Thursday, March 29, 2018

Kemerovo and the Circles of Ugliness

You may have heard of the tragic event I am about to describe, or not. If you have heard about it in English, then, chances are, what you have heard is part of a programmatic anti-Russian hatchet job. Normally, I would be reluctant to write about it; it is generally best to make celebrations public and tragedies private. But in this case a great number of people, at different levels, have attempted to profit and to extract benefits from this tragedy, generating a gigantic cloud of black smoke far greater than that generated by the event itself.

Tuesday, March 27, 2018

Killing Diplomacy

There is the famous aphorism by Karl von Clausewitz: “War is the continuation of politics by other means.” This may be true, in many cases, but it is rarely a happy outcome. Not everybody likes politics, but when given a choice between politics and war, most sane people will readily choose politics, which, even when brimming with vitriol and riddled with corruption, normally remains sublethal. In relations between countries, politics is known as diplomacy, and it is a formal art that relies on a specific set of instruments to keep countries out of war. These include maintaining channels of communication to build trust and respect, exercises to seek common ground, and efforts to define win-win scenarios to which all sides would eagerly agree, including instruments for enforcing agreements.

Diplomacy is a professional endeavor, much like medicine, engineering and law, and requires a similarly high level of specialized education. Unlike these other professions, the successful exercise of diplomacy demands much greater attention to questions of demeanor: a diplomat must be affable, personable, approachable, decorous, scrupulous, levelheaded… in a word, diplomatic. Of course, in order to maintain good, healthy relations with a country, it is also essential that a diplomat fluently speak its language, understand its culture and know its history. Especially important is a very detailed knowledge of the history of a country’s diplomatic relations with one’s own country, for the sake of maintaining continuity, which in turn makes it possible to build on what has been achieved previously. Complete knowledge of all treaties, conventions and agreements previously entered into is, obviously, a must.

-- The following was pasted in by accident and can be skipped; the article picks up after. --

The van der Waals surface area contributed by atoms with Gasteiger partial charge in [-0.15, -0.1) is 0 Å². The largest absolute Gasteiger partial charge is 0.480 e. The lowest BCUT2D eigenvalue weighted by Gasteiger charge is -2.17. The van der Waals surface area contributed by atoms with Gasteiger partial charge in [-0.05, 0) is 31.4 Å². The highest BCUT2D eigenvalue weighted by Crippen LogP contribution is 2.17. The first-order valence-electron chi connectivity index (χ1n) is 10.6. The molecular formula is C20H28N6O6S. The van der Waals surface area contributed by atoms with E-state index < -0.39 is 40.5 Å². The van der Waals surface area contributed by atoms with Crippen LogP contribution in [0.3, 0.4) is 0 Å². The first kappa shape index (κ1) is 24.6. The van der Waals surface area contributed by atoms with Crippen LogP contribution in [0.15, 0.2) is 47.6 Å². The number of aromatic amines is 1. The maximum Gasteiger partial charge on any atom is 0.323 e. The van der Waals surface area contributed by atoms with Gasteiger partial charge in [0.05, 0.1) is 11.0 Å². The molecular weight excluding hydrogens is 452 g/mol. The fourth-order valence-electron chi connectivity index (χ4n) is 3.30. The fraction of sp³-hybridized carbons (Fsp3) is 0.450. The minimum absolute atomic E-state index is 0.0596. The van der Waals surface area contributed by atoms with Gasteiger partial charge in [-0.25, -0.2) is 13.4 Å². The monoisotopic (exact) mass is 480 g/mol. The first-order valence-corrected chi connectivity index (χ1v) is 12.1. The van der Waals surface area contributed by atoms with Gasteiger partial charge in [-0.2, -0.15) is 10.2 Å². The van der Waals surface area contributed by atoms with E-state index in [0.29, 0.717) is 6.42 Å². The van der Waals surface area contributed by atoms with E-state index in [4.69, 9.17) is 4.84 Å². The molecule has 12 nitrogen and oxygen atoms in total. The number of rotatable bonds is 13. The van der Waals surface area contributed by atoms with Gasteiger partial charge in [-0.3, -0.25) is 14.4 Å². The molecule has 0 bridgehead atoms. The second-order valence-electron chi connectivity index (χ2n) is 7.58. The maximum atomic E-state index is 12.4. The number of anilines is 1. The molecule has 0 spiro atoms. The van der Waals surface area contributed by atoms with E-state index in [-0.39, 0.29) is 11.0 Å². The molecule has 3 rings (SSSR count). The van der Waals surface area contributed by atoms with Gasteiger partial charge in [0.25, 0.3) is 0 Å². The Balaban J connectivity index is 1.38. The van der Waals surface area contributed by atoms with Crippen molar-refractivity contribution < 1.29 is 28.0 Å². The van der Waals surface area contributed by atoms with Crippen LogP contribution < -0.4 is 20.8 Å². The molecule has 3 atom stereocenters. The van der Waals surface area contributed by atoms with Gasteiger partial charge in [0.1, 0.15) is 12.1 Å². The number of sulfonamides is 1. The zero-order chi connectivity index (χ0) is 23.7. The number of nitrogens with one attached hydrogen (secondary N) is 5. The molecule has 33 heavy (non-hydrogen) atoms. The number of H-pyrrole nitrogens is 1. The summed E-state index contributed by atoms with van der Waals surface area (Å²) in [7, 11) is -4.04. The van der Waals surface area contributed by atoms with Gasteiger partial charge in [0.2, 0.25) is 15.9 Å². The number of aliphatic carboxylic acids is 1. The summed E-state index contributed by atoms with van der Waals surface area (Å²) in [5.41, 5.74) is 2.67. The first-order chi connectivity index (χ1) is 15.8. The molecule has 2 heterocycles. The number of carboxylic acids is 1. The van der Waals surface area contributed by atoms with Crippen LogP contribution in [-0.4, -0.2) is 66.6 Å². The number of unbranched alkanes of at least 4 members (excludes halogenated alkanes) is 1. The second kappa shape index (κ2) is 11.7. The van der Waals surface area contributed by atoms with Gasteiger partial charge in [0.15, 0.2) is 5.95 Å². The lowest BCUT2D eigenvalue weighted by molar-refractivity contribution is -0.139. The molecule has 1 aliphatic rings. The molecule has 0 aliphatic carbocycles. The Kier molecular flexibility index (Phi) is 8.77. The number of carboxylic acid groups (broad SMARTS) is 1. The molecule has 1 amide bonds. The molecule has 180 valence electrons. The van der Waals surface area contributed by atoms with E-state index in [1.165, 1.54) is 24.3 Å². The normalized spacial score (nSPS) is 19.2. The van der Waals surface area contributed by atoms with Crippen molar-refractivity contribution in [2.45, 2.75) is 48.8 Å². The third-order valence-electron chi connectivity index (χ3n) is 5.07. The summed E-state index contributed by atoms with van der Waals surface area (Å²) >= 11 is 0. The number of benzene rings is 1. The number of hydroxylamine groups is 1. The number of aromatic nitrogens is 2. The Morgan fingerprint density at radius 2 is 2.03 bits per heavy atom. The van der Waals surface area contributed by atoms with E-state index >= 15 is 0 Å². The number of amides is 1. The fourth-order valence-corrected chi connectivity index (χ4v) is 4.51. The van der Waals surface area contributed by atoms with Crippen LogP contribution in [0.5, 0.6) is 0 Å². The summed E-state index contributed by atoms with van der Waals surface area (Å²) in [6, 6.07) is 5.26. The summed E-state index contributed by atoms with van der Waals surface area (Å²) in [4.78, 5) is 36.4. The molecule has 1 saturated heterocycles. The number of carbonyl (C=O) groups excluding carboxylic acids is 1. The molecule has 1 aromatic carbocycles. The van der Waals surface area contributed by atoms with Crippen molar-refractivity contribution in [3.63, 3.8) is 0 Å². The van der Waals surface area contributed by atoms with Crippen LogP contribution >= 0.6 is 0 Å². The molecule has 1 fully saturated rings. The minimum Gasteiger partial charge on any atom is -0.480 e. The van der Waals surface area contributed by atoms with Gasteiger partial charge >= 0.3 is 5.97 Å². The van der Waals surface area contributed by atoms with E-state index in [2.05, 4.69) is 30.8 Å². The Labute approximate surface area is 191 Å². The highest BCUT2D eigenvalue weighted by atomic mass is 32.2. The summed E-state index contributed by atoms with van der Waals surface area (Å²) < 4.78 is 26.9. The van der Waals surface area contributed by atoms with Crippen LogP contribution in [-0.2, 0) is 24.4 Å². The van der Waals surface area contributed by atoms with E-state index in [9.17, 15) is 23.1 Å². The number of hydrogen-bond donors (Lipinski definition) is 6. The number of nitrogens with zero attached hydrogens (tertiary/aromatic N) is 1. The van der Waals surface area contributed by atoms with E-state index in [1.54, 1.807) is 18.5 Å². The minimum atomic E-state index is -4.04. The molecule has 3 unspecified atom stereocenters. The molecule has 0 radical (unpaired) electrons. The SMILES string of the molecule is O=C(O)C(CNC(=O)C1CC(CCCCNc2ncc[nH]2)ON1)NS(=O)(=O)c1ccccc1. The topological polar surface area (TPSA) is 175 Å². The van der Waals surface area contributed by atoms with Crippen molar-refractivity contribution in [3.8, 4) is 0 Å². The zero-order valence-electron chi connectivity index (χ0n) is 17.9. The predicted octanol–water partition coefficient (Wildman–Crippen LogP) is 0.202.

Thursday, March 22, 2018

Migrants Wanted—for What?

In their stirring rendition of “In the Year 2525” (based on the 1969 tune by Zager and Evans) Laibach predicted: “Rivers of people flow like blood.” But there is no reason for us to wait that long; it is happening already, and has been happening for some time. Already in 2017 over a quarter of a billion people were displaced from their native lands, wondering the globe in search of refuge. Much of this had to do with the increase in failed states. Back in 2013, I wrote:

“The World Bank publishes a list of nations lacking effective sovereignty. In 1996 there were eleven entries; in 2006 there were twenty-six. Not a year goes by that another nation-state does not get shunted to the weak/defunct track: last year it was Libya; this year, Syria. How far behind is Greece?... It is too early to tell whether the increase in nonviable nation-states is linear or exponential, but a simple projection shows that if this trend continues to accelerate at the same rate there will be zero viable nation-states left by 2030 or so.” [p. 150, The Five Stages of Collapse, New Society Publishers, 2013]

Since then, Syria has recovered somewhat, and refugees are going back to Damascus, while Libya is still in chaos. In the meantime, Yemen has definitely joined the defunct column, thanks to Saudi/US bombing and blockade. And the Ukraine is definitely nearing failed-statedom, with a majority of its population either fleeing or living in poverty and with armed groups of nationalist thugs running rampant. Under the careful tutelage of the US government, its Central American protectorates of Guatemala, Honduras and El Salvador remain crime-riddled basket cases, generating a steady flow of migrants, and anyone in the US who points out that perhaps doing something about the huge population of homeless people (especially in California) should take priority over helping strangers from faraway lands get shouted down as racist-fascist-whatever. Venezuela is in full-blown collapse under the weight of US sanctions, while propaganda mouthpieces in the US claim that its problem is socialism. But the rapid progression nation-states toward failed-statedom has slowed down somewhat since 2014, and I think I know why.